Answer at the end of this blog…
Unless you live in a complete haze, and apparently we do, you may have already heard about the American Lung Association’s report that was released this week. It is a discouraging study that without even mentioning Three Rivers essentially says we are in dire straits.
The organization’s annual State of the Air report lists the most polluted urban areas in the nation. Even though we here in Kaweah Country are nowhere near being classified as urban, we are in close proximity and there’s no escape.
Los Angeles retains top honor as the smoggiest city. It also spewed its way to number one in 2003, 2004, and 2005.
Also in the top 10 for air quality to die for is Bakersfield (number 3) and Visalia-Porterville (number 7). And that’s not all — the Fresno-Madera area is in 15th place while Hanford-Corcoran made 17th. That means Three Rivers is between Moro Rock and a polluted place.
Now here’s where it gets downright depressing. The other metropolitan areas that round out the top 25 as having the unhealthiest air to breathe are all either along or east of the Mississippi.
So it’s L.A. and the Central Valley that can’t get a grip on the pollution problem, then clean-breathing for 2,000 miles until St. Louis, Missouri. Well, not really “clean” because almost half of the U.S. population lives in counties with unhealthy levels of pollution, even if they can’t quite make the top 10 like we can.
Around these parts, we can’t even agree on whether global warming is real or not. Although we can argue that pollution is or isn’t affecting the earth’s processes, we can’t dispute that it’s unhealthy for us to inhale 28,000 times each day.
Actually, we in Kaweah Country don’t have time to save an entire planet; we need to save ourselves. But being that we live in one of the dirtiest air basins anyway, if we reduce local pollution, we tremendously help the planet.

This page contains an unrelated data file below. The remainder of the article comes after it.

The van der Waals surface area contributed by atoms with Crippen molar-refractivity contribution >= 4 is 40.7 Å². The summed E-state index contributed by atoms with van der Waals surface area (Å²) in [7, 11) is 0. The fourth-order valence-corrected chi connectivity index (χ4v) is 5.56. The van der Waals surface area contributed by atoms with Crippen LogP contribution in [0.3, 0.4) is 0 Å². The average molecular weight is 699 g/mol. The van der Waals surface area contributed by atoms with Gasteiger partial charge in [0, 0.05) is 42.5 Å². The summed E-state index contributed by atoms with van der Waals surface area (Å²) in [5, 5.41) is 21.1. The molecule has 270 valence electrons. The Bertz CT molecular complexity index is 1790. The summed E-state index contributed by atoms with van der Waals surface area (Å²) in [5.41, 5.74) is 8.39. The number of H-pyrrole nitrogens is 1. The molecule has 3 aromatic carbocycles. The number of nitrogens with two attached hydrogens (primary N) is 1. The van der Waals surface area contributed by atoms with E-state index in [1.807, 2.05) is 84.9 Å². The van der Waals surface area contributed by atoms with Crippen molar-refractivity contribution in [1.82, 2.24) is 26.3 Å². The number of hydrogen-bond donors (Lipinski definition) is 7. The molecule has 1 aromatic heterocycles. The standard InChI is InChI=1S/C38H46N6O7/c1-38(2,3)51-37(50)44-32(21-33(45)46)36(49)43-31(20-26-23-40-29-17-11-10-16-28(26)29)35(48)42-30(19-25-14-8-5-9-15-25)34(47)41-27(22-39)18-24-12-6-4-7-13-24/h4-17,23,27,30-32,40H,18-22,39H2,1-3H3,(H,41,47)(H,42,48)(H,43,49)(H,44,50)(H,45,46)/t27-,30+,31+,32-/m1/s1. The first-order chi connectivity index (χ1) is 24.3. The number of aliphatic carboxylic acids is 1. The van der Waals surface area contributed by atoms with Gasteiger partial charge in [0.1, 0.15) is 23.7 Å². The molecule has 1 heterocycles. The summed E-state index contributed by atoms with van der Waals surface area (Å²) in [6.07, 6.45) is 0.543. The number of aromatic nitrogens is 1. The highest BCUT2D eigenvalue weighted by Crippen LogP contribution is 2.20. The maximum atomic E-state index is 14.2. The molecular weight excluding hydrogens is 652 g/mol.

That is, unless we collectively decide to continue our consumptive lifestyles, but get rid of the rest of the state’s pollution that blows our way. A giant, hydroelectrically-powered turbine at Lake Kaweah blowing west might do the trick.
But, seriously folks, it’s time for a lifestyle change so our kids and grandchildren don’t sit around breathing into their ventilators and discussing how uneducated and out of touch we were.
First step: Be aware. Anything that is driven, uses electricity, was processed or manufactured, or has been delivered has consumed fossil fuels and emitted carbon dioxide. Reduce the use of any of the above and, voila, pollution is reduced.
Second step: Be vocal. Call the air district when you see polluting vehicles (they should be smog-tested or off the road), offensive ag burning (debris should be chipped and mulched), or uncontrolled dust (work the land during the wet season or water it down). Also, write to legislators and let them know we want to see Alta Peak, not the air we breathe.
According to a British government study just released, high levels of air pollution reduced life expectancy more than the radiation exposure suffered by survivors of the 1986 Chernobyl disaster.
ANSWER: Linfen, China, is the most polluted city in the world. The 3.5 million residents wear breathing masks to protect themselves from pollution.